"We're getting hints of data, though it's not been confirmed, that people are changing their behavior toward less risk of onward transmission," Meltzer said.
The study, like all such studies, outlines its assumptions and limitations. "We clearly state, 'Beware, we've used this, but it might not be correct,'" Meltzer said.
Researchers outline their assumptions because data is not perfect, and in cases like this Ebola outbreak, it can even be difficult to get. In some cases, a research team has to approximate unavailable information with information that's similar — imperfect, perhaps, but available.
And that's how the CDC came up with 1.4 million.
Meltzer knew that the best way to find out how many cases of Ebola aren't reported would be a house-to-house survey, but that's not possible right now, nor would it be the best use of resources.
So he decided the best way to estimate underreporting would be to think about the number of beds actually in use in the region on a given day, and to compare that with the number of beds needed. He couldn't get reliable figures for beds in use in Sierra Leone, so he relied on an estimate by colleagues in Liberia about the number of beds that had patients in them on a single day in late August.
Meltzer found that the number of beds in use was 2.5 times lower than the number of beds his model said Liberia needed (and his model's estimate of how many beds are needed is also, of course, subject to assumptions and possible error).
And that meant to Meltzer that his basic projection — 550,000 cases by Jan. 20 if nothing changes — was likely to be 2.5 times too low. So he multiplied his first projection by 2.5 — he did what scientists call "correcting for underreporting" — and he got 1.4 million (after a little bit of rounding).
And, like any good numbers guy, Meltzer is the first to concede the worst-case estimate for both Sierra Leone and Liberia might be wrong.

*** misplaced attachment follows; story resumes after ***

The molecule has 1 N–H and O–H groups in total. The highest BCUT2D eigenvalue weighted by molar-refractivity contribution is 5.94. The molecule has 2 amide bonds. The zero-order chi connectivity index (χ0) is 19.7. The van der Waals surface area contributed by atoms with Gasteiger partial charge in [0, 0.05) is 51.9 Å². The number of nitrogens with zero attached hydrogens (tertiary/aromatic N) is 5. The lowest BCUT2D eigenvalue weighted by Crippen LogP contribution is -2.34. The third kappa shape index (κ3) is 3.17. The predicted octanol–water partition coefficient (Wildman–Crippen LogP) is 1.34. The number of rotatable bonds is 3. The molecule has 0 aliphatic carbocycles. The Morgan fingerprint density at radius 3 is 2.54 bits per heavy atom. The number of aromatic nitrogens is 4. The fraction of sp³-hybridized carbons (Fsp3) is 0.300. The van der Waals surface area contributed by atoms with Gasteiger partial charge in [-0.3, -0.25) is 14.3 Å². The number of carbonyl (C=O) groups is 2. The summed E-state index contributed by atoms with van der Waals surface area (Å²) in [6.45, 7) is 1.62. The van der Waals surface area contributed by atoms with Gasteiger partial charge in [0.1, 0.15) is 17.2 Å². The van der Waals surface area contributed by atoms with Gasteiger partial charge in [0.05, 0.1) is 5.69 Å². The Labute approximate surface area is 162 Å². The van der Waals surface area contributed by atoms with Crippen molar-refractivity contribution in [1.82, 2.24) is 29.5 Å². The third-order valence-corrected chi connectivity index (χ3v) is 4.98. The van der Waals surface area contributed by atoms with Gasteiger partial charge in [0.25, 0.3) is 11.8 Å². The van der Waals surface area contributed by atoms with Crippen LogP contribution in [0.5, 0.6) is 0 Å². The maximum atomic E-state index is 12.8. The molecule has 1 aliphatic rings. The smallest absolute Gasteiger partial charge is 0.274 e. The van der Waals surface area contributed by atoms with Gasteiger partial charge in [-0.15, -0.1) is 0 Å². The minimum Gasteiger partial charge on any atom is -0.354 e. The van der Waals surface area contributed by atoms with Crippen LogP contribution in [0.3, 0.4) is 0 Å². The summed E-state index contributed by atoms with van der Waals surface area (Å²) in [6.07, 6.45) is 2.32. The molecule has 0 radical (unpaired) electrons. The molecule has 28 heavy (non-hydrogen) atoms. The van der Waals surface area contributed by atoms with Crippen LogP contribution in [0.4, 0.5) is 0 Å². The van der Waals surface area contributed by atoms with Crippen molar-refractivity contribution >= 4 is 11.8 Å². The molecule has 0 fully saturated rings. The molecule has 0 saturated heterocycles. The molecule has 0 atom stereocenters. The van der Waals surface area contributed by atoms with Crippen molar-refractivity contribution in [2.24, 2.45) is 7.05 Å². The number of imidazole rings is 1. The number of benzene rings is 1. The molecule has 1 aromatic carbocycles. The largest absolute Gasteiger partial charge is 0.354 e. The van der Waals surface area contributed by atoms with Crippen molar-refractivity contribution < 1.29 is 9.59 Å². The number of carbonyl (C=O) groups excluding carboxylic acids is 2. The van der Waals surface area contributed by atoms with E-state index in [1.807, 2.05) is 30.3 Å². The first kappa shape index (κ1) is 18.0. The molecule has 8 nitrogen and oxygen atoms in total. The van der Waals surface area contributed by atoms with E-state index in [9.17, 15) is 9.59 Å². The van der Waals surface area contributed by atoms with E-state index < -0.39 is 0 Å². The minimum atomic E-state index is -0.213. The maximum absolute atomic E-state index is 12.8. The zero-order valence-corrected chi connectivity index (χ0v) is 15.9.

"We want[ed] to alert people to the fact that there was underreporting. People state it, but I don't think anybody had written down a number. This is a first go at it ... The intention was to start the conversation about what the ground-truth number really is," Melzter said. "We're not insistent in any way that this is the number fixed in time and place forever. This is not about pinpoint accuracy. It's more about the concept."
There are lots of technical reasons any estimate may be wrong, but there are some on-the-ground reasons that Meltzer's proxy — how many beds are in use standing in for how many cases aren't reported — may be problematic.
Liberia has never had enough beds for its sick patients, but that doesn't mean all the sick patients without beds aren't being counted in official estimates. Meanwhile, Sierra Leone received most of the international assistance, in terms of international staff and treatment facilities, in July.
For instance, there were 550 staff from Doctors Without Borders in Sierra Leone that month, and they were running a 100-bed treatment facility in one rural county. In Liberia, the only international response team was preparing to pull out after its staff caught Ebola, and health officials were warning that contagious patients with Ebola symptoms were sitting outside the only treatment ward in the capital, which had just 25 beds.
So bed availability has been uneven across the two countries, and in Liberia in particular, there has always been more demand for beds than there is supply.
Couldn't these circumstances affect the accuracy of the estimate?
"Absolutely," Meltzer said.
But even if the estimate that grabbed headlines was always unlikely, Meltzer said the number served its purpose.
"The bigger number … showed the world, particularly the international community, why we need to focus and provide more resources," he said.